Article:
Hardcover - 520 pages (February 1, 1999) Usually ships within 2-3 days.
It comes as no surprise that Hans Werner Henze's autobiography, like his music, is alternately elegant, dense, and humorous, with a clear love of history and classical beauty. Henze covers both his life and work through 1995; readers may find themselves looking back to Artur Rubinstein's My Young Years
to find a musician who has written an autobiography with as much style. Of special interest is Henze's first detailed public comment on the events surrounding the notorious canceled premiere of Das Floss der Medusa
. There is also a long sequence of diary entries from his second visit to Cuba. The diary format effectively conveys his initial excitement in the country, which clearly sets off his later disillusionment with Castro. Anecdotes about almost all of Henze's music abound, but the most interesting comments are about music in general--why he hates cello sonatas, why he likes to write for the guitar, why electronic music is unsuitable for ballet. Henze writes beautifully about Mozart ("the link between artistry and simplicity"), Mahler, William Walton, and the Naples debut of Maria Callas. There is a straightforward description of how he composes and a section describing the philosophy behind his festival at Montepulciano. Stewart Spencer's translation is everywhere elegant. In Wiesbaden, we read, one finds "only old ladies with equally ancient hats and poodles." Readers who have come to Henze's music via the Grammy-nominated new recording of the ballet Undine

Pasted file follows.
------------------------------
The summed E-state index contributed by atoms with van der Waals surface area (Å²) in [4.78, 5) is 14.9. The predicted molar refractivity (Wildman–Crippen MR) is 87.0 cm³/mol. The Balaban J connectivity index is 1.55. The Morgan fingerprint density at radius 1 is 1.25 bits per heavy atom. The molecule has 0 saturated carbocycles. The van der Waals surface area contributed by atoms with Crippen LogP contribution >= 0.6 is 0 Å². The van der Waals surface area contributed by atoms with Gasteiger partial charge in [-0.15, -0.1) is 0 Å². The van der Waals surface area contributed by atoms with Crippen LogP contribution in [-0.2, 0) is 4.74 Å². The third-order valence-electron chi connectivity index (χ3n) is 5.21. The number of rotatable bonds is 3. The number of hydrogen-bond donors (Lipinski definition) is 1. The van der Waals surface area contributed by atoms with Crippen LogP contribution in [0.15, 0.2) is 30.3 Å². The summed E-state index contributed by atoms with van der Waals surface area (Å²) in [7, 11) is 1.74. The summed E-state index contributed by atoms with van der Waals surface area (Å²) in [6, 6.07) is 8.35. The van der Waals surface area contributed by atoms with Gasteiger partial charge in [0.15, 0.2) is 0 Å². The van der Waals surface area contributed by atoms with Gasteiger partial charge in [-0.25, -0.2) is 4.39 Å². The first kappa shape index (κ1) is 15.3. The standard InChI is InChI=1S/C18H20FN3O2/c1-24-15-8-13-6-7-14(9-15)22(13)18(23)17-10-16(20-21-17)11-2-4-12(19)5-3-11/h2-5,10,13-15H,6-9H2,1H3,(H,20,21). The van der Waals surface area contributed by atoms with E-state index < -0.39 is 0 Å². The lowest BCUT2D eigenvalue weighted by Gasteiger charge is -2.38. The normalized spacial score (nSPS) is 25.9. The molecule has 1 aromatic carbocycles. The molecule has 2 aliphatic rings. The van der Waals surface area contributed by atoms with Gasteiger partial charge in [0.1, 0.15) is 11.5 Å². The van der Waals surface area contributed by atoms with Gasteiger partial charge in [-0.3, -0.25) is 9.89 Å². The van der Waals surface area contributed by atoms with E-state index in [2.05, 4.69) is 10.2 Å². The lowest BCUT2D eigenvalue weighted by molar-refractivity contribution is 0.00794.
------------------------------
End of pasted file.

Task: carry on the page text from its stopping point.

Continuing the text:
will find helpful information on that work, both about the premiere production and a major revival in 1998.
--William R. Braun
Octavio Roca, San Francisco Chronicle
Music, much like life, is bound by rules that cry out to be broken. Henze has long followed his instincts and ensured that the only predictable element in his music is surprise: He is eclectic, iconoclastic, never a slave to musical fashion and anything but boring. A musical maverick, he has been a political and sexual outsider as well. At his best, against the grain, he has defied dogma and created works in every musical genre that will live and give pleasure well into the next century.